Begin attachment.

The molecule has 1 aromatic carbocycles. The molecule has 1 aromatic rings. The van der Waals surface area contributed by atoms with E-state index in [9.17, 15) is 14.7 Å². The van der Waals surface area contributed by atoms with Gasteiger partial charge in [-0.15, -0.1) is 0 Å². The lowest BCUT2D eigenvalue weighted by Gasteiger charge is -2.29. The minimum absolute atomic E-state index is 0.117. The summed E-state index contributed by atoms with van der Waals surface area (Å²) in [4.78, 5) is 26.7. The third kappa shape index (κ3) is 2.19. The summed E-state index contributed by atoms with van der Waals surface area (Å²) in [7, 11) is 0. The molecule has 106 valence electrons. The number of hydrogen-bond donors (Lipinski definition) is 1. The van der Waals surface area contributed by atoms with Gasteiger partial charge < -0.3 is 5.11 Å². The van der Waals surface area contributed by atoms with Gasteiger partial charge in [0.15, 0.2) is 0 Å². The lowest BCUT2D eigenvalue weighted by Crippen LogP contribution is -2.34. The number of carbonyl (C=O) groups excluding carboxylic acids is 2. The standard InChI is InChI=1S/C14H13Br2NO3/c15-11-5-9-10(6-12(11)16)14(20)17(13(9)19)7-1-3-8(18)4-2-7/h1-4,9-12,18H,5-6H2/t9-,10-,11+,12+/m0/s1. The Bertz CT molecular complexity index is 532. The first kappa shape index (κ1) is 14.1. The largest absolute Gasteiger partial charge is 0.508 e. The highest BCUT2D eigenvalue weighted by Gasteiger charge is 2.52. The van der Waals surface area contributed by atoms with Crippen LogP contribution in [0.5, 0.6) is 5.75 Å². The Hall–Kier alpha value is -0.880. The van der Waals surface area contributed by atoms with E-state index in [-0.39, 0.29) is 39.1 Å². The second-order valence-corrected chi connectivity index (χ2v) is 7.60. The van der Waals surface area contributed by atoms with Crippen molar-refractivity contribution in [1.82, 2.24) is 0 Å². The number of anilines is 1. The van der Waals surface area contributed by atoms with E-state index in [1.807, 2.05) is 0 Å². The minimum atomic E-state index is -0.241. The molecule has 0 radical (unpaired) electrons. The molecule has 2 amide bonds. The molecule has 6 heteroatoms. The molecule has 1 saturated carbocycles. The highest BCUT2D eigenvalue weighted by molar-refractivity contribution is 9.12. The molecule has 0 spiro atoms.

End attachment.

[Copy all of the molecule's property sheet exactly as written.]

The molecule has 1 aromatic carbocycles. The molecule has 1 aromatic rings. The van der Waals surface area contributed by atoms with E-state index in [9.17, 15) is 14.7 Å². The van der Waals surface area contributed by atoms with Gasteiger partial charge in [-0.15, -0.1) is 0 Å². The lowest BCUT2D eigenvalue weighted by Gasteiger charge is -2.29. The minimum absolute atomic E-state index is 0.117. The summed E-state index contributed by atoms with van der Waals surface area (Å²) in [4.78, 5) is 26.7. The third kappa shape index (κ3) is 2.19. The summed E-state index contributed by atoms with van der Waals surface area (Å²) in [7, 11) is 0. The molecule has 106 valence electrons. The number of hydrogen-bond donors (Lipinski definition) is 1. The van der Waals surface area contributed by atoms with Gasteiger partial charge < -0.3 is 5.11 Å². The van der Waals surface area contributed by atoms with Gasteiger partial charge in [0.15, 0.2) is 0 Å². The lowest BCUT2D eigenvalue weighted by Crippen LogP contribution is -2.34. The number of carbonyl (C=O) groups excluding carboxylic acids is 2. The standard InChI is InChI=1S/C14H13Br2NO3/c15-11-5-9-10(6-12(11)16)14(20)17(13(9)19)7-1-3-8(18)4-2-7/h1-4,9-12,18H,5-6H2/t9-,10-,11+,12+/m0/s1. The Bertz CT molecular complexity index is 532. The first kappa shape index (κ1) is 14.1. The largest absolute Gasteiger partial charge is 0.508 e. The highest BCUT2D eigenvalue weighted by Gasteiger charge is 2.52. The van der Waals surface area contributed by atoms with Crippen LogP contribution in [0.5, 0.6) is 5.75 Å². The Hall–Kier alpha value is -0.880. The van der Waals surface area contributed by atoms with E-state index in [-0.39, 0.29) is 39.1 Å². The second-order valence-corrected chi connectivity index (χ2v) is 7.60. The van der Waals surface area contributed by atoms with Crippen molar-refractivity contribution in [1.82, 2.24) is 0 Å². The number of anilines is 1. The van der Waals surface area contributed by atoms with E-state index in [1.807, 2.05) is 0 Å². The minimum atomic E-state index is -0.241. The molecule has 0 radical (unpaired) electrons. The molecule has 2 amide bonds. The molecule has 6 heteroatoms. The molecule has 1 saturated carbocycles. The highest BCUT2D eigenvalue weighted by molar-refractivity contribution is 9.12. The molecule has 0 spiro atoms.